It’s estimated that each enormous tree has 13,000 cones and that each of those cones contains 200 seeds, equating to roughly 2.6 millions seeds per tree.

Often when a fire occurs, it’s recorded as a scar within the tree, York said. Because sequoias can live for more than 3,000 years, examinations of trees have revealed long, detailed records showing that the trees historically experienced fires once every 10 years on average.

“Their strategy is to keep surviving through all of these fires and eventually have a lot of success” in reproduction, York said.

Not every fire results in a successful new crop. Conditions, including drought, can stymie reproduction. And now there are unknowns as climate change alters the frequency, severity and seasonality of fire.

“In my mind, the really important question is: Are these trees adapted to the new fire regime and the new climate?” York said. “And, arguably, they are not adapted to a high-severity fire regime.”

Indeed, many of the fearsome blazes in California this year have not burned at low intensity. Fueled by strong winds and dry vegetation, the fires have released extreme amounts of energy.

Still, officials have championed prescribed burns for successfully clearing much of the understory and overgrowth that can act as fuel for the fires — crediting the work with protecting the Giant Forest from the 150,000-acre Rough fire in 2015.

Still, devastation would not be without precedent, as the Castle fire proved last year.

“We’re right smack in the middle of wildfire peak season,” Cal Fire Chief Thom Porter said. The outlook for the rest of the year includes more heat and dryness.

What’s more, firefighters on the KNP Complex are battling challenging topography. Though the Giant Forest sits on something like a plateau, the nearby area where the fire is burning is steep, rocky and replete with drainages, making it difficult for crews to get ahead of the flames, officials said.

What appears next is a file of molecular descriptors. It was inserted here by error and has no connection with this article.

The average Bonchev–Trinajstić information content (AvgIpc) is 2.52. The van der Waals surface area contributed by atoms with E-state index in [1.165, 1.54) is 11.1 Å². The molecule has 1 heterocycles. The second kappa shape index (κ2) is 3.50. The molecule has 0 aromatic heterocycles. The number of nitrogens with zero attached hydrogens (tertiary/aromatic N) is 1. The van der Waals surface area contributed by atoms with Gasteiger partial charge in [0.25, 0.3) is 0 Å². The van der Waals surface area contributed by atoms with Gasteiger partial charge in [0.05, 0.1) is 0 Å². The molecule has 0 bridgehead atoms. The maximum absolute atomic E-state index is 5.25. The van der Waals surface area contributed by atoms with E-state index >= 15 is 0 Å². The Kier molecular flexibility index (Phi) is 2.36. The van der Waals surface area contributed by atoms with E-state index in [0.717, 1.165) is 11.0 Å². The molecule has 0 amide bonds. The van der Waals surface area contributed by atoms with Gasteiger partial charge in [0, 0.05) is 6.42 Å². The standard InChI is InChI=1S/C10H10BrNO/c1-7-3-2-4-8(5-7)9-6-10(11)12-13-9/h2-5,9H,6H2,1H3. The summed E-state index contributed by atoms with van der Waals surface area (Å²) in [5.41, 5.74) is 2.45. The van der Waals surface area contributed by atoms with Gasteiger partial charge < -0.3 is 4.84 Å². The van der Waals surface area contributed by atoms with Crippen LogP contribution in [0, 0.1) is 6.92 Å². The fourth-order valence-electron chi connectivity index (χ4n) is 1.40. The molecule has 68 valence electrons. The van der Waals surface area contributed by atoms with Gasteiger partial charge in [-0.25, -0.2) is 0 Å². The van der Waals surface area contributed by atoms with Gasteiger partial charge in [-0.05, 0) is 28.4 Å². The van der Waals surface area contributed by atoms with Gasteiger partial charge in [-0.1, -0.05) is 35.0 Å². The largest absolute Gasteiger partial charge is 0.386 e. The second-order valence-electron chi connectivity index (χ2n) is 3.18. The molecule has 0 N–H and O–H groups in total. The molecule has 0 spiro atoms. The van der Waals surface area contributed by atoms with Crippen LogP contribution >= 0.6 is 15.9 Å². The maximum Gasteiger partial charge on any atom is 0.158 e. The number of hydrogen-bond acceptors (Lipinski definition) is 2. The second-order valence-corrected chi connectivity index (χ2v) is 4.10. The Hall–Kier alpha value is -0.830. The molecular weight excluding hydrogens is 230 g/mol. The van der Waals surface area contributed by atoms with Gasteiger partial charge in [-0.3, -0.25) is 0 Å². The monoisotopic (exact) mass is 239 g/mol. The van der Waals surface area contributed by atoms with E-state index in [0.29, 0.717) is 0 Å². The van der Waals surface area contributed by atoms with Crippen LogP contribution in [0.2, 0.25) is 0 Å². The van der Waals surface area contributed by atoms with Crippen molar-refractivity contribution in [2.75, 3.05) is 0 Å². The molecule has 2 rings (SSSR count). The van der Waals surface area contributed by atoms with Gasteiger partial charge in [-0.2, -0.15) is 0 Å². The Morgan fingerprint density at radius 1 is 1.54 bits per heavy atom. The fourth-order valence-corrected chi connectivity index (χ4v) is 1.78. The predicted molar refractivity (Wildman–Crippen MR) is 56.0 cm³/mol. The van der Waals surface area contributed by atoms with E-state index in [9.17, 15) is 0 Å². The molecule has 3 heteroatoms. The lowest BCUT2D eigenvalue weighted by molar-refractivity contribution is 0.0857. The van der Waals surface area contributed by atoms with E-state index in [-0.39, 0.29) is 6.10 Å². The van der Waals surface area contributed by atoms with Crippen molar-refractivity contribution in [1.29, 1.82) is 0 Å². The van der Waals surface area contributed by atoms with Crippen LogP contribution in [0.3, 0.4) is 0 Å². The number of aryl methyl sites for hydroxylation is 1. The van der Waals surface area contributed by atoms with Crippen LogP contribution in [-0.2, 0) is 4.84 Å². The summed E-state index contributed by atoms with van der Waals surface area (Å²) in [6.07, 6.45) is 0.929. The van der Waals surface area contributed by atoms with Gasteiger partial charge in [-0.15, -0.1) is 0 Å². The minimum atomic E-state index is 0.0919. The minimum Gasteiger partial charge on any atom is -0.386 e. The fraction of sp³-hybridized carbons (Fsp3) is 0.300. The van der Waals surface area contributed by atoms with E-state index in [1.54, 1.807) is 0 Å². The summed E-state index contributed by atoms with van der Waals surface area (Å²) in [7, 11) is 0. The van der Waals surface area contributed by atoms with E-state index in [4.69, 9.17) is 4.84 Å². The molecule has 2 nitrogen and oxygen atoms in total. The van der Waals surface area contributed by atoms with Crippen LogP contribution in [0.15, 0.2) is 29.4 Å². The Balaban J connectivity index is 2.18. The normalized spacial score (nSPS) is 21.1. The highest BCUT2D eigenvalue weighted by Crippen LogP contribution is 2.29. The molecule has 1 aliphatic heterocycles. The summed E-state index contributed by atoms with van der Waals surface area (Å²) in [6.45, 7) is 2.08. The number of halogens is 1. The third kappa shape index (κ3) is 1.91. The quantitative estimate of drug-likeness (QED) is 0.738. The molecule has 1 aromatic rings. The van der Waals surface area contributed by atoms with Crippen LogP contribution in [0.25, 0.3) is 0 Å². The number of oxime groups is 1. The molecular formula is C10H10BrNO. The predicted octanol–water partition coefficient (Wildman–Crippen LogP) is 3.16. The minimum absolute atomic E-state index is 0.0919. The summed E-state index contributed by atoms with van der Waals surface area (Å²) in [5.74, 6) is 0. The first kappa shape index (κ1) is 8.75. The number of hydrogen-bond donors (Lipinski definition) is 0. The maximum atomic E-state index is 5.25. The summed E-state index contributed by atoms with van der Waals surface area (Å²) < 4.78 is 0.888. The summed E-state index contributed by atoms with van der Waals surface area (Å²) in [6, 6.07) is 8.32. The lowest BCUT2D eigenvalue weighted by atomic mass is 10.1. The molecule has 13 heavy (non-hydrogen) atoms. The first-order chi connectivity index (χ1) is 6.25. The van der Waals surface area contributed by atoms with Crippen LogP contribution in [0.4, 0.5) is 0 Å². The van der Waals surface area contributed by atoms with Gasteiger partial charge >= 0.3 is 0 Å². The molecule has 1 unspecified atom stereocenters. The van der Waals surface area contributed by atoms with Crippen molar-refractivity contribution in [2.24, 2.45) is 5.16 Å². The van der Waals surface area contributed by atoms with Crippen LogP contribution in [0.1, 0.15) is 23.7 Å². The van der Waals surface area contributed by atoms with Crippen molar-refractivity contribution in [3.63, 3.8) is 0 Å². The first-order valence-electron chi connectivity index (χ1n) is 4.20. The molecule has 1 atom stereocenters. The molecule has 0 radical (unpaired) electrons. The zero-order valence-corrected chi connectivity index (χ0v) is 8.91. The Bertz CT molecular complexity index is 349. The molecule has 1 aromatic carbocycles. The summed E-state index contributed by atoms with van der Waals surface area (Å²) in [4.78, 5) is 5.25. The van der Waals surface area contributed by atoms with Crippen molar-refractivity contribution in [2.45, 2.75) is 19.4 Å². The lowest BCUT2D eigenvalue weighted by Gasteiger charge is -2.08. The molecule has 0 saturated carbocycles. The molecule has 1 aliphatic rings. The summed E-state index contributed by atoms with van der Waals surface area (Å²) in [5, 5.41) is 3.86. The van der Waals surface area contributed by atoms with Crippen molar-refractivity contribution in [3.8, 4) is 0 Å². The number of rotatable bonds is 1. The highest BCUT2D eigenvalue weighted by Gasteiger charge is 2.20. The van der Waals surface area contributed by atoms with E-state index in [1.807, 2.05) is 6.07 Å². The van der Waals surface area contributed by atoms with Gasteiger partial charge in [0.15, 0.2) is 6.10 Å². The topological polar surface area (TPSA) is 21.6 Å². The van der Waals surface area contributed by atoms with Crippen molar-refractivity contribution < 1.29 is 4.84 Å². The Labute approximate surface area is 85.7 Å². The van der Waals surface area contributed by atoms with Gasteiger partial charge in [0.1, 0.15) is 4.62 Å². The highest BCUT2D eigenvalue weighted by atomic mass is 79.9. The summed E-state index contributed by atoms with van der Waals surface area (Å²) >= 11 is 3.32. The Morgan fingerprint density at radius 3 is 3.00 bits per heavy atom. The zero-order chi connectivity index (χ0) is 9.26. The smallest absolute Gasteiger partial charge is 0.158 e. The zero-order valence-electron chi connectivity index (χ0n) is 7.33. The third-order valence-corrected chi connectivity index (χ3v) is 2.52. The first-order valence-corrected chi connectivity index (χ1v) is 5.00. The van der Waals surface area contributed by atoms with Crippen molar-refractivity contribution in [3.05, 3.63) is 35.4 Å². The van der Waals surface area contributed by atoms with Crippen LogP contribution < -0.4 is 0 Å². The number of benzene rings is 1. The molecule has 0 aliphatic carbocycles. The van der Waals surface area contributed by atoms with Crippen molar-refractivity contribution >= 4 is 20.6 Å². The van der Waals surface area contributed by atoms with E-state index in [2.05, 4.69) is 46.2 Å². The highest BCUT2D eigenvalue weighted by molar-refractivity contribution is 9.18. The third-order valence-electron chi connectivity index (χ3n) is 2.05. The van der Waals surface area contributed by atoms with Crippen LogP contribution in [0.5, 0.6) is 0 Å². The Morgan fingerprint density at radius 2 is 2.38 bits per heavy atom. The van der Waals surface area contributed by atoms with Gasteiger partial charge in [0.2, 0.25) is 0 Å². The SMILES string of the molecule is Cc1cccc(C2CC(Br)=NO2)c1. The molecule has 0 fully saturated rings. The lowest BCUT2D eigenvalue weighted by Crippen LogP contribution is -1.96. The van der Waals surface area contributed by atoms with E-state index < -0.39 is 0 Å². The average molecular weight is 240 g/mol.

Resources are also spread thin, as the nearby Windy fire, just south of the KNP Complex, has grown to more than 2,500 acres with no containment. It has crept into a sequoia grove, although officials have not yet been able to get close enough to assess any damage.

During a community meeting Tuesday night, Sequoia and Kings Canyon national parks Supt. Clay Jordan called the KNP Complex a “very high priority” and said federal and state resources had been assigned to the blaze.

“I will advise you upfront that the fire behavior we’ve been seeing across the West, with this period of drought, has made these fires less predictable,” Jordan said. “When we talk about crystal balls — what’s the fire going to do? — that’s a really tough question for us to answer.”

Some residents and champions of the massive trees said they will be watching anxiously to see what the fire will do in the days to come. Outdoors enthusiast Erin Greeson of Pasadena used to make a point of visiting the Mariposa Grove of giant sequoias during frequent visits to Yosemite.

She described the sequoias, along with similarly towering redwoods, as “sacred.”

The 44-year-old has been too shaken to return to the grove since a windstorm this year knocked down at least 15 of the stately trees — and she has been rattled by reports that wildfires are threatening more of the giants.

An orange setting sun shrouded by thick smoke above a two-lane road
Smoke from the KNP Complex in Sequoia National Park darkens the sky as the sun sets in the Tulare County town of Tooleville on Wednesday.
(Brian van der Brug / Los Angeles Times)

“There’s been a lot of sad news in our world lately, and I don’t think I can take seeing numerous of the big trees fallen right now,” said Greeson, who works for a nonprofit that supports front-line healthcare workers.
She hopes people in the community will come together and take steps to reduce the risk of catastrophic wildfires, including addressing climate change and respecting forest closures.

Climate warming has exposed an additional 31,400 square miles of forests to fire at higher elevations, where flames are scorching terrains that previously were too wet to burn.

“What does it mean when you start getting down to the last tiny groves of these sacred trees? That’s pretty profound. I mean, that gets us into like the whole [Dr. Seuss’] Lorax stuff,” she said. “That’s what we have to protect. That’s what we have to fight for.”

Kolden, of UC Merced, said that if any of the giant sequoia trees burn, it would be yet another “casualty of climate change.”

“A lot of these trees are over 3,000 years old, and that’s a long history to lose,” Kolden said. “How can you be Sequoia National Park if you don’t have any sequoia left?”